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Getting beyond cost-justification of Social Media

McKinsey Quarterly has a great article that provides a much-needed context for senior executives to evaluate social media. The reasons why social media remains an enigma wrapped in a riddle for many executives, particularly nonmarketers, include the difficulty of pinpointing the role social media plays in purchase decisions and the resultant difficulty of determining ROI. Such executive confusion is one reason why McKinsey estimates that social media accounts for only about 1% of marketing budgets.

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One reason that executives have a hard time wrapping their heads around social media is that they are seeing it through the wrong prism. Rather than the Marketing 101 sales funnel that starts with awareness and ends with a sale, the purchasing decision journey is a circular path with multiple stages for evaluation. The power of social media, compared to traditional media, comes from the ability to influence each stage of this new purchasing journey.

Social media has three primary payoffs. First, it can create buzz that can lead to additional sales. It can enable closer collaboration with customers, helping to create products that better align with customer requirements. And it does a good job of targeting.

Companies use social media for four primary purposes:

  • Monitor: Companies can listen to social media to learn about consumer requirements and customer perceptions, as well as for the negative commentary that can burn a brand
  • Respond: Responsiveness can be judged in terms of customer service or setting the record straight. When an online rumor about McDonalds charging blacks a service fee, the fast-food giant responded quickly, shutting down the rumor mill before it had time to snowball.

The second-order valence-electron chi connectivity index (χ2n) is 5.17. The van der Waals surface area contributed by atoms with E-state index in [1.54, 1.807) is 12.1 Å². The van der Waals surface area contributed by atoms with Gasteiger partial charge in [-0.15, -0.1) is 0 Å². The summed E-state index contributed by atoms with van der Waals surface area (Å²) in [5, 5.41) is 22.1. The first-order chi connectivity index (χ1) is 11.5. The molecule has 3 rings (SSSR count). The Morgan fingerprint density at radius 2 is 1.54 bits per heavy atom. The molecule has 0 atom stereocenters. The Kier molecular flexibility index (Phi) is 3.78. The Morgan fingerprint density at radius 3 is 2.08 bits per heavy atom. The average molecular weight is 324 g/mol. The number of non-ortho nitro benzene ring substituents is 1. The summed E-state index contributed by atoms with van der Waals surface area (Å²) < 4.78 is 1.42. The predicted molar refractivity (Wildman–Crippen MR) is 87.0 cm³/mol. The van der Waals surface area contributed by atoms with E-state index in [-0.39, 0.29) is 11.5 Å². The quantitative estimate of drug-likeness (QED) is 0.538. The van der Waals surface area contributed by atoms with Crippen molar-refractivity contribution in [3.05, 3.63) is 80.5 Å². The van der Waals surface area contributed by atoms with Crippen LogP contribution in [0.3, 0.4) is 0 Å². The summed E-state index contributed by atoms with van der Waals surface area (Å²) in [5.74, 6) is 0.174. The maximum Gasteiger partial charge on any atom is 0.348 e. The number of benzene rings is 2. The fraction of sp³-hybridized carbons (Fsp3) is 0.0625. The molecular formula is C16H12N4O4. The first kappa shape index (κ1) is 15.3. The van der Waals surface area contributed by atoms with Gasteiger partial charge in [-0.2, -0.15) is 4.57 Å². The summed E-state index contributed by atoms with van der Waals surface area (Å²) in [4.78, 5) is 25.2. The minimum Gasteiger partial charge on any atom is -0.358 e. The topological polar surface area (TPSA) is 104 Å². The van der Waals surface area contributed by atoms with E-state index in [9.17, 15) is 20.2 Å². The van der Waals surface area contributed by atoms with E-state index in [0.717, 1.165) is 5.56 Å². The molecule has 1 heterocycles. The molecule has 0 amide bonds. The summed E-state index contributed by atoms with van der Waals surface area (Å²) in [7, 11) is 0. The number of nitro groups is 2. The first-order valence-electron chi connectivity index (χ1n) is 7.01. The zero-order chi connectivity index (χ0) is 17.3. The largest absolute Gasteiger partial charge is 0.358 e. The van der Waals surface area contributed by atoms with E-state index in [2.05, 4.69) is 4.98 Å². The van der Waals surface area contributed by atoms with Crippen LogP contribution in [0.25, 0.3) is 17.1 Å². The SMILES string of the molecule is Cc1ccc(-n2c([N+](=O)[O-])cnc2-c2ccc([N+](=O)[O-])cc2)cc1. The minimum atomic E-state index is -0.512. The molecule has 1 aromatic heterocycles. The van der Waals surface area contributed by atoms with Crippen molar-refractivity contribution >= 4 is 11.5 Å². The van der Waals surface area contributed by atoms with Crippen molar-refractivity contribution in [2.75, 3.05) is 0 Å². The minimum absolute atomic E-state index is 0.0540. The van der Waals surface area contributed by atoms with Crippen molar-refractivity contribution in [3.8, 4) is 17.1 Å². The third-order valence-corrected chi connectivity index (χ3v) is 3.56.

• Amplify: Amplification means creating opportunities for consumers to experience the brand and then share that experience.
  • Lead: Social media can be used most proactively to lead consumers toward long-term behavioral changes.

What does it mean?

The article has some great case examples: Online menswear company Bonobos, for example, provided an incentive for it's Twitter followers by unlocking a discount code after it's messages we're resent a certain number of times. As a result of this effort, almost 100 consumers bought products from the site for the first time. The campaign delivered a 1,200 percent return on investment in just 24 hours.

However, the article doesn't say anything new about social media. Yes, the worlds biggest companies are using it for multiple benefits and, yes, ROI justification is difficult. The articles biggest payoffs result from getting senior managers to re-evaluate the consumer purchasing journey (and hopefully other outdated marketing constructs like positioning) and from pointing out that the real challenge is no longer recognizing the value of social media but from establishing internal capabilities to manage it effectively:

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Notes

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Posted in Publishing and Printing Post Date 01/03/2015


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